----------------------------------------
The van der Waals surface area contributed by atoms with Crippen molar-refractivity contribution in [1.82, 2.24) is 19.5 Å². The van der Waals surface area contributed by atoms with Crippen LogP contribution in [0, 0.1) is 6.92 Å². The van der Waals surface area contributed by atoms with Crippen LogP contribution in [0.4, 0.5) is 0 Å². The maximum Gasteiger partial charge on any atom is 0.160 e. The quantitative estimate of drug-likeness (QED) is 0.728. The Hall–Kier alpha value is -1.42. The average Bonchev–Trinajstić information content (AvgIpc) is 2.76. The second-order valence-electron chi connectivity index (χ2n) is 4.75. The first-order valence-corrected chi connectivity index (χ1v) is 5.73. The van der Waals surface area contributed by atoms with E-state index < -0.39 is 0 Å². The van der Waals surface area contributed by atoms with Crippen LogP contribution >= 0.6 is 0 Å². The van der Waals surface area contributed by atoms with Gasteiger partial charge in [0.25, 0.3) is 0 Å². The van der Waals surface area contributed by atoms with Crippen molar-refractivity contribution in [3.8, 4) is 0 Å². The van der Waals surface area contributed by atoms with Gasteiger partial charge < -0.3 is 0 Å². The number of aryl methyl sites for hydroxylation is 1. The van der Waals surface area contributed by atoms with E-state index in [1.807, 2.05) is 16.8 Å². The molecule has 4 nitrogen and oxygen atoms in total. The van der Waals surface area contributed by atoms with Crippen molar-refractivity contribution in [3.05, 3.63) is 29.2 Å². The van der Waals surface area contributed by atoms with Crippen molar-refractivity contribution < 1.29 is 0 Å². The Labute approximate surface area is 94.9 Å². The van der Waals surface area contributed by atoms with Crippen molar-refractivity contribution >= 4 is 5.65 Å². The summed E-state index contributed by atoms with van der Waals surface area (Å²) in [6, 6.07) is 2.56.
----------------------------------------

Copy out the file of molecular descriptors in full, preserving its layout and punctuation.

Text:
The van der Waals surface area contributed by atoms with Crippen molar-refractivity contribution in [1.82, 2.24) is 19.5 Å². The van der Waals surface area contributed by atoms with Crippen LogP contribution in [0, 0.1) is 6.92 Å². The van der Waals surface area contributed by atoms with Crippen LogP contribution in [0.4, 0.5) is 0 Å². The maximum Gasteiger partial charge on any atom is 0.160 e. The quantitative estimate of drug-likeness (QED) is 0.728. The Hall–Kier alpha value is -1.42. The average Bonchev–Trinajstić information content (AvgIpc) is 2.76. The second-order valence-electron chi connectivity index (χ2n) is 4.75. The first-order valence-corrected chi connectivity index (χ1v) is 5.73. The van der Waals surface area contributed by atoms with E-state index < -0.39 is 0 Å². The van der Waals surface area contributed by atoms with Crippen LogP contribution >= 0.6 is 0 Å². The van der Waals surface area contributed by atoms with Gasteiger partial charge in [0.25, 0.3) is 0 Å². The van der Waals surface area contributed by atoms with Crippen molar-refractivity contribution in [3.8, 4) is 0 Å². The van der Waals surface area contributed by atoms with Gasteiger partial charge < -0.3 is 0 Å². The number of aryl methyl sites for hydroxylation is 1. The van der Waals surface area contributed by atoms with E-state index in [1.807, 2.05) is 16.8 Å². The molecule has 4 nitrogen and oxygen atoms in total. The van der Waals surface area contributed by atoms with Crippen molar-refractivity contribution in [3.05, 3.63) is 29.2 Å². The van der Waals surface area contributed by atoms with Crippen molar-refractivity contribution < 1.29 is 0 Å². The Labute approximate surface area is 94.9 Å². The van der Waals surface area contributed by atoms with Crippen molar-refractivity contribution >= 4 is 5.65 Å². The summed E-state index contributed by atoms with van der Waals surface area (Å²) in [6, 6.07) is 2.56.